Merwin's Garden.

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Author: Dana Isokawa
Date: Sept-Oct 2019
From: Poets & Writers Magazine(Vol. 47, Issue 5)
Publisher: Poets & Writers, Inc.
Document Type: Article
Length: 1,132 words
Lexile Measure: 1300L

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On the northern coast of the Hawai'ian island Maui, off a road leading down to the cliffs above the shore, a lush forest grows. Mango trees covered in vines stand next to palms as tall as eighty feet, while heliconia and hibiscus grow far beneath the canopy. Palm fronds and ferns wave in the air. The grounds are shady and quiet. And in the middle of the garden sits a two-story wooden house filled with books, the home of poet W. S. Merwin, who until his death at the age of ninety-one on March 15, tended to the thousands of palms and plants growing on the surrounding nineteen acres.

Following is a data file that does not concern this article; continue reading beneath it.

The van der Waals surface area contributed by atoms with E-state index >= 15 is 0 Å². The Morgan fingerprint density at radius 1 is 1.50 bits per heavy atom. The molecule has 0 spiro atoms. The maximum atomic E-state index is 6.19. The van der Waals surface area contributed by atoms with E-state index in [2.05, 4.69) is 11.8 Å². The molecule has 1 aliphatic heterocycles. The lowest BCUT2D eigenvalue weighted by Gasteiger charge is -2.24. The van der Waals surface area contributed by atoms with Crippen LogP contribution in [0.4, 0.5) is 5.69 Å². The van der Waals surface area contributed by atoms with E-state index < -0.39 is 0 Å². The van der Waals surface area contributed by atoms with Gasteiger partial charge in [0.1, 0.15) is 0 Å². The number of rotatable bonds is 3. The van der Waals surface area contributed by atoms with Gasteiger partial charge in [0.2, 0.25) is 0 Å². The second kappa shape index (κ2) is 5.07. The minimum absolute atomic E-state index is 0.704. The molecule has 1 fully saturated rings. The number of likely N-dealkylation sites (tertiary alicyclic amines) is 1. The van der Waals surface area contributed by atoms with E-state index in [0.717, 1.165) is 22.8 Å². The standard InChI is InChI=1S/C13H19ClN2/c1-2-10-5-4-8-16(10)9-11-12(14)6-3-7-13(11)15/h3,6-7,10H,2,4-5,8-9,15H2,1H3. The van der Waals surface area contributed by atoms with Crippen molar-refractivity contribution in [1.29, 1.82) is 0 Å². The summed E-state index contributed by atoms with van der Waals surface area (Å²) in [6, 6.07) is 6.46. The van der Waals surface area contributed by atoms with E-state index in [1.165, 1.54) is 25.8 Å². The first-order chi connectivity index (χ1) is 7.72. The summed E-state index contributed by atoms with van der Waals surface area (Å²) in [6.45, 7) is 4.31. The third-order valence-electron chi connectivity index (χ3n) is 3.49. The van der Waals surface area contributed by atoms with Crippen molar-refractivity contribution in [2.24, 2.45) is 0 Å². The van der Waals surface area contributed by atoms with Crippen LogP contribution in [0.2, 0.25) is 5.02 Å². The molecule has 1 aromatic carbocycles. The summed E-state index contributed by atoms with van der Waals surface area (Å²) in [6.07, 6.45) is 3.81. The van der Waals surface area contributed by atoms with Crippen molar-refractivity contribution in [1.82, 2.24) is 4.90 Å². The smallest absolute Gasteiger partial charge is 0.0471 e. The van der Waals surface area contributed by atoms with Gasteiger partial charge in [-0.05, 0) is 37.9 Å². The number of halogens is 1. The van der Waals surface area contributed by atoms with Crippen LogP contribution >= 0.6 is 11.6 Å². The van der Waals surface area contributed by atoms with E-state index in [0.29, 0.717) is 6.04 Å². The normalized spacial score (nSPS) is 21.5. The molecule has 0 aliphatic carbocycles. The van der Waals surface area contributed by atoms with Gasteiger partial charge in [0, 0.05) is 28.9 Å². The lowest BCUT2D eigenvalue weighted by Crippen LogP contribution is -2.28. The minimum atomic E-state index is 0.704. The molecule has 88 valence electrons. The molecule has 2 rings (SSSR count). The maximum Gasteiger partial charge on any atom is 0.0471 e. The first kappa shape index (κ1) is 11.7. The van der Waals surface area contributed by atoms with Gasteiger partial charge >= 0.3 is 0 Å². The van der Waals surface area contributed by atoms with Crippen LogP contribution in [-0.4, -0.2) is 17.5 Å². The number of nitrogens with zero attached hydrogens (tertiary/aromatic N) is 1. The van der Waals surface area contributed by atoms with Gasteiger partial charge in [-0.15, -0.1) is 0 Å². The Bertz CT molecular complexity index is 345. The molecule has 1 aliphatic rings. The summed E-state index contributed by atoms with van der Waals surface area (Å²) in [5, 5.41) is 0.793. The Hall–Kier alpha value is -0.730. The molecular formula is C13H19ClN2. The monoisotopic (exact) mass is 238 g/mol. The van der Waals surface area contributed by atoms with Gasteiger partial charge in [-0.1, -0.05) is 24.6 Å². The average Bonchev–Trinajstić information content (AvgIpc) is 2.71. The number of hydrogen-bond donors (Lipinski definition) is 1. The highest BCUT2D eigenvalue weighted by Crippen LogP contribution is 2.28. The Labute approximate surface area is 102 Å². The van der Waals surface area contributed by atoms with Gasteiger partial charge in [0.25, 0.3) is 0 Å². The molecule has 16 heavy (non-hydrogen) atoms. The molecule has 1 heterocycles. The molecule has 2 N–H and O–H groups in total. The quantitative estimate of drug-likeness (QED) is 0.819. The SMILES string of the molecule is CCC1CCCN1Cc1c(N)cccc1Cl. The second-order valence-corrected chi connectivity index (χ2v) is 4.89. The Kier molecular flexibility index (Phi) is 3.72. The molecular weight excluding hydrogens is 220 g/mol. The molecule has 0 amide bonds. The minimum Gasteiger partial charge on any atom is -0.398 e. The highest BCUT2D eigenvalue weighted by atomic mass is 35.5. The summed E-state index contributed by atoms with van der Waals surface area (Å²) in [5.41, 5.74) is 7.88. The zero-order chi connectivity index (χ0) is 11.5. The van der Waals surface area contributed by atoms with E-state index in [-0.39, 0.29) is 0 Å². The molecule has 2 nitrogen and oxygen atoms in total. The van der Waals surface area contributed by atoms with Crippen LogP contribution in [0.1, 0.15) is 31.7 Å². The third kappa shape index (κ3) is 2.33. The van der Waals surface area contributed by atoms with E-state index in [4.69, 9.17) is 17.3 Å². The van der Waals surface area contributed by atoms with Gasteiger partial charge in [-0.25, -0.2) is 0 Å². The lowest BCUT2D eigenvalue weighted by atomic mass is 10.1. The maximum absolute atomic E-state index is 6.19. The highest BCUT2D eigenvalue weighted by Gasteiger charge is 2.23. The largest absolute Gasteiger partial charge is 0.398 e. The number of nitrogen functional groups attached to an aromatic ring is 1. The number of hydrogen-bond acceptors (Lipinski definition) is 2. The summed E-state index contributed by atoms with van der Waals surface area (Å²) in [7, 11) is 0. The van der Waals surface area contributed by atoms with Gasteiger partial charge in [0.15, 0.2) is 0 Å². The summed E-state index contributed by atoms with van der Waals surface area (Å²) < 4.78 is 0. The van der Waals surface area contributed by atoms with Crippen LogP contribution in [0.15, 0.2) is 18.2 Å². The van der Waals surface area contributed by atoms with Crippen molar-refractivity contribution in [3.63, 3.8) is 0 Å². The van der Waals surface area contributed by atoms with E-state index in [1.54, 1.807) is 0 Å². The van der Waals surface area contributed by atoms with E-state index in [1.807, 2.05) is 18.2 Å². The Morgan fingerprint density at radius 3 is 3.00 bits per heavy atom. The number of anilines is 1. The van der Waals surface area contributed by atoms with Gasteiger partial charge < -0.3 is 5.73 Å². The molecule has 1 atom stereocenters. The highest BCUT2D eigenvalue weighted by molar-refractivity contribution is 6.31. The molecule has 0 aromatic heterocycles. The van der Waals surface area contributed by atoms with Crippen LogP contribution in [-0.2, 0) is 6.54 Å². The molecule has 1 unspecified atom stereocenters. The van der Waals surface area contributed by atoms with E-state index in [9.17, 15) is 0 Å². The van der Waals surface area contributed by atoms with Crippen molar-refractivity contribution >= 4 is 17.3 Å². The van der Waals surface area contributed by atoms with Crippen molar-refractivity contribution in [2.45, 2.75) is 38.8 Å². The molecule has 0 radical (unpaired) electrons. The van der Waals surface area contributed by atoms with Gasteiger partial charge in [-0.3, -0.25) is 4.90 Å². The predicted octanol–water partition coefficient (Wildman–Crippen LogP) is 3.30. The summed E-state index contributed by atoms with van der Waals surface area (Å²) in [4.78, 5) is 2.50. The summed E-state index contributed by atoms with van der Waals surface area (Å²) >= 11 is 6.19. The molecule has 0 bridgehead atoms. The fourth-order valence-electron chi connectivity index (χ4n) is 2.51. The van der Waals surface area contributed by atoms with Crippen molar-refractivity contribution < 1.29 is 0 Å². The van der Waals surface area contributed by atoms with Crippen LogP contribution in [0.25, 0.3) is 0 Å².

Merwin lived in the garden, which includes one of the world's finest collections of palms, for more than forty years. In December the Merwin Conservancy, which the poet and Paula Merwin, his wife, established in 2010 to protect the garden and encourage others to create their own artistic and ecological practice, will become the owners of the house and garden. "We are preparing to take on this kuleana--a Hawai'ian word that means responsibility but also implies incredible honor," says Sonnet Kekilia Coggins, the conservancy's executive director. "Merwin's beloved garden was a product of his imagination and will be the site of inspiring and fostering imagination in others for years and years to come."

Merwin acquired the land in 1977 after moving to Maui to study with the Zen Buddhist master Robert Aitken. He had already published and translated several books of poetry and won his first Pulitzer for his 1970 poetry collection, The Carrier of Ladders (Atheneum). When he purchased the property, previously part of a pineapple plantation, the soil had been ruined from...

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